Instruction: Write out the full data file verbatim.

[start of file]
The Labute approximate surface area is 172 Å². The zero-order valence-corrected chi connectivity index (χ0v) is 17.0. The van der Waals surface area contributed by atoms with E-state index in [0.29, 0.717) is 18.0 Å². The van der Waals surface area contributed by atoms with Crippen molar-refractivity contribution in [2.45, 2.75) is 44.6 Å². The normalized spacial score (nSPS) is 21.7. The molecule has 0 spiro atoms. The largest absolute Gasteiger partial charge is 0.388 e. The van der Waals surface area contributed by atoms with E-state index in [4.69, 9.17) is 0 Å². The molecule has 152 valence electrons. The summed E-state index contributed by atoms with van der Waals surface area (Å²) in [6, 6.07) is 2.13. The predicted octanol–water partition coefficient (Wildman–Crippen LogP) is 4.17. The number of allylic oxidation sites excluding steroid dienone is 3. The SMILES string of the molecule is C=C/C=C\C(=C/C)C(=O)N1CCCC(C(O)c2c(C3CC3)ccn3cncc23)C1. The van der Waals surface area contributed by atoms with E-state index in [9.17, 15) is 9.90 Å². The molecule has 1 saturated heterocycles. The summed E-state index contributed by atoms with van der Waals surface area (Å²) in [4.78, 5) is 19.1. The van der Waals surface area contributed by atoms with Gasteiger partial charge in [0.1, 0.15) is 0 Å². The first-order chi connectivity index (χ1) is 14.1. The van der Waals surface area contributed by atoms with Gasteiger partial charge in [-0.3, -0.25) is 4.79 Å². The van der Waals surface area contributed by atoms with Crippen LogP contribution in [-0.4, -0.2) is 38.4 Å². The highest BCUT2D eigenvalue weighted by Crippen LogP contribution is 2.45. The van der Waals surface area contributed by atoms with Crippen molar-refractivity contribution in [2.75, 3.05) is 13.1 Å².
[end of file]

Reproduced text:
The Labute approximate surface area is 172 Å². The zero-order valence-corrected chi connectivity index (χ0v) is 17.0. The van der Waals surface area contributed by atoms with E-state index in [0.29, 0.717) is 18.0 Å². The van der Waals surface area contributed by atoms with Crippen molar-refractivity contribution in [2.45, 2.75) is 44.6 Å². The normalized spacial score (nSPS) is 21.7. The molecule has 0 spiro atoms. The largest absolute Gasteiger partial charge is 0.388 e. The van der Waals surface area contributed by atoms with E-state index in [4.69, 9.17) is 0 Å². The molecule has 152 valence electrons. The summed E-state index contributed by atoms with van der Waals surface area (Å²) in [6, 6.07) is 2.13. The predicted octanol–water partition coefficient (Wildman–Crippen LogP) is 4.17. The number of allylic oxidation sites excluding steroid dienone is 3. The SMILES string of the molecule is C=C/C=C\C(=C/C)C(=O)N1CCCC(C(O)c2c(C3CC3)ccn3cncc23)C1. The van der Waals surface area contributed by atoms with E-state index in [9.17, 15) is 9.90 Å². The molecule has 1 saturated heterocycles. The summed E-state index contributed by atoms with van der Waals surface area (Å²) in [4.78, 5) is 19.1. The van der Waals surface area contributed by atoms with Gasteiger partial charge in [0.1, 0.15) is 0 Å². The first-order chi connectivity index (χ1) is 14.1. The van der Waals surface area contributed by atoms with Gasteiger partial charge in [-0.3, -0.25) is 4.79 Å². The van der Waals surface area contributed by atoms with Crippen LogP contribution in [-0.4, -0.2) is 38.4 Å². The highest BCUT2D eigenvalue weighted by Crippen LogP contribution is 2.45. The van der Waals surface area contributed by atoms with Crippen molar-refractivity contribution in [2.75, 3.05) is 13.1 Å².